Mike Cote's Business Editor's Notebook: The comic art of Juston McKinney
Juston McKinney is among the perfomers scheduled to appear at the 29th annual Business in the Arts Awards in Manchester on Monday. COURTESY
Business in the Arts AwardsThe 29th annual Business in the Arts Awards is at 5:30 p.m. Monday at the Center of New Hampshire, 700 Elm St., Manchester. Sponsored by the New Hampshire Business Committee for the Arts, the gala will honor 19 businesses nominated for this year's awards. For tickets, contact the NHBCA at 224-8300 or firstname.lastname@example.org. Tickets are $75 each; tables for 10 are $750.
If it seems odd that a veteran of the Blue Collar Comedy Tour is sharing the bill with the brand of high-brow performers usually associated with business support for the arts, consider this: McKinney derives nearly half his income from corporate events, nonprofit fundraisers and other private parties.
"It's one more date I don't have to get on a plane and leave New England," said McKinney, who has ramped down his cross-country travel so he can spend more time at his Newmarket home with his wife and their two young children. "It works out good for me to showcase in front of these people."
McKinney has upcoming dates in Iowa, Missouri and Colorado, but he expects he'll only get on a plane for business four times this year, spending the rest of his work time driving around to gigs in New England in his black 2010 Honda Accord, on which he's logged 80,000 miles.
"The challenge is trying to have enough work in this area to be able to sustain myself here," said McKinney, who gave up his gig as a deputy sheriff in York County, Maine, in 1997 to perform comedy full time.
While McKinney leaves the regional jokes at home when he's performing outside New England, they might take up about a third of his set when he's playing to a local crowd. For sale at justonmckinney.com: "New Hampsha Live FREEZE Then Die" T-shirts.
"I think you write comedy from what you know. One of the bits I do about living on the border of Maine and New Hampshire was because I lived on the border of Maine and New Hampshire," said McKinney, 42. "When I was deputy sheriff on the Maine side, people from New Hampshire would cross into Maine and have no seat belt on, and they would have fireworks in the car. You're not allowed to do that here. They'd say, 'Oh, I'm from New Hampshire.'"
A state where the Second Amendment is sacred and a fundraiser with firearms for prizes is patriotic.
"I wrote this joke about gun control," McKinney said. "The police chiefs are giving a gun away every day in the month of May in New Hampshire. That's a touchy issue. ... While the country is trying to do gun control, New Hampshire is raffling them off like turkeys."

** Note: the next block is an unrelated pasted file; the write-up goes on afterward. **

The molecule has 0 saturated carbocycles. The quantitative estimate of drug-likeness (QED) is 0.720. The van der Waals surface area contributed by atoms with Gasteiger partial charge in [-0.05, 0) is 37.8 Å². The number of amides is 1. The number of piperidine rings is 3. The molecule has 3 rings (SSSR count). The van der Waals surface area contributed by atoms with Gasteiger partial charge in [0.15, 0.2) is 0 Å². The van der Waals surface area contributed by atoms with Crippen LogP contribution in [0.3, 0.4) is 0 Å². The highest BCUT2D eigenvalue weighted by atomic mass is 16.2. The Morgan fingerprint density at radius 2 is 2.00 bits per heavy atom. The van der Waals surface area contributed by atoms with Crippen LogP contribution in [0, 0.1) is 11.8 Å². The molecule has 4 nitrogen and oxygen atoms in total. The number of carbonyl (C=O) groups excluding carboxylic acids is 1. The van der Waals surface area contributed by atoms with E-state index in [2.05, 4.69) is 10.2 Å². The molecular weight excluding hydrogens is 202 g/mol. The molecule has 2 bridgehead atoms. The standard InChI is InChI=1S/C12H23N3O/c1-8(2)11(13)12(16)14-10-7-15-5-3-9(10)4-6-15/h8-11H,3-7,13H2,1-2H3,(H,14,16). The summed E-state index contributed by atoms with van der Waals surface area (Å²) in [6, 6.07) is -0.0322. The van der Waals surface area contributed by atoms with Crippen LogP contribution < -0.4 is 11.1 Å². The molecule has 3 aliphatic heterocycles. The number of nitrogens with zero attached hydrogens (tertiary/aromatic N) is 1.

McKinney has lived in New York and Los Angeles and has snagged considerable time in the national spotlight, including roles in TV and movies. He's appeared in several Comedy Central shows including a half-hour Comedy Central Presents showcase and a one-hour special. In October, he performed a set at the Palace Theatre in Manchester that was recorded for a DVD he expects to release in June.
And, sure, he's done the coveted late-night spots on Leno and Conan O'Brien and performed in the aforementioned "Blue Collar Comedy Next Generation Tour" with Bill Engval.
But around here, you never know where McKinney might turn up next. He has performed for Harley Davidson bikers, lobster fishermen, real estate brokers and ob-gyn practitioners.
And they all expect him to customize his material and his approach to suit the event. Do they want it G, PG, PG-13? (The joke he used to open the ob-gyn gathering can't be printed here.)
Among McKinney's more challenging gigs: performing for a group of cancer survivors. The list of off-the-table subjects was practically the menu of standard fare for comedians. No jokes about weight, health, finances, smoking, divorce or complaints about spouses.
McKinney couldn't even resort to politics because it was election night, and that subject was played out, said Laurie Tyer, clinical nurse manager at the Lahey Center for Oncology and Hematology in Derry, who booked McKinney for the event.
Despite such limitations, he nailed it, she said.
"Everything was clean. It was humorous; he engaged the audience; he made everybody smile," Tyer said. "When you're going through the cancer process and the cancer journey, it's nice when you're treated to a special dinner, pampered a bit and made to laugh. It's just the icing on the cake."
Among the jokes McKinney told that evening was a tale about driving himself to the hospital in Exeter and having to suffer speed bumps to get to the emergency room, which is in the back of the hospital. McKinney compared it to a shopping mall. Would the emergency room be tucked in the center in a food court next to an Orange Julius?
"When I do corporate events or business events, I always keep that in mind. How can I make this more about them? How can I get them involved?" McKinney said.
And for his troubles, McKinney often gets asked back. A gig Saturday for the Rotary Club of North Conway will be his third appearance. So instead of walking out to a roomful of people he has to win over for the first time, he might run into some folks who have laughed at his jokes before.
It might be more prestigious and a bigger ego rub to perform at a headlining event, like his upcoming July 13 gig at the Flying Monkey in Plymouth, but those corporate gigs keep his chops sharp.
"It's always a challenge," McKinney said." They are harder to do, but you get paid for it."
Mike Cote is business editor at the Union Leader. Contact him at 668-4321, ext. 324 or email@example.com.
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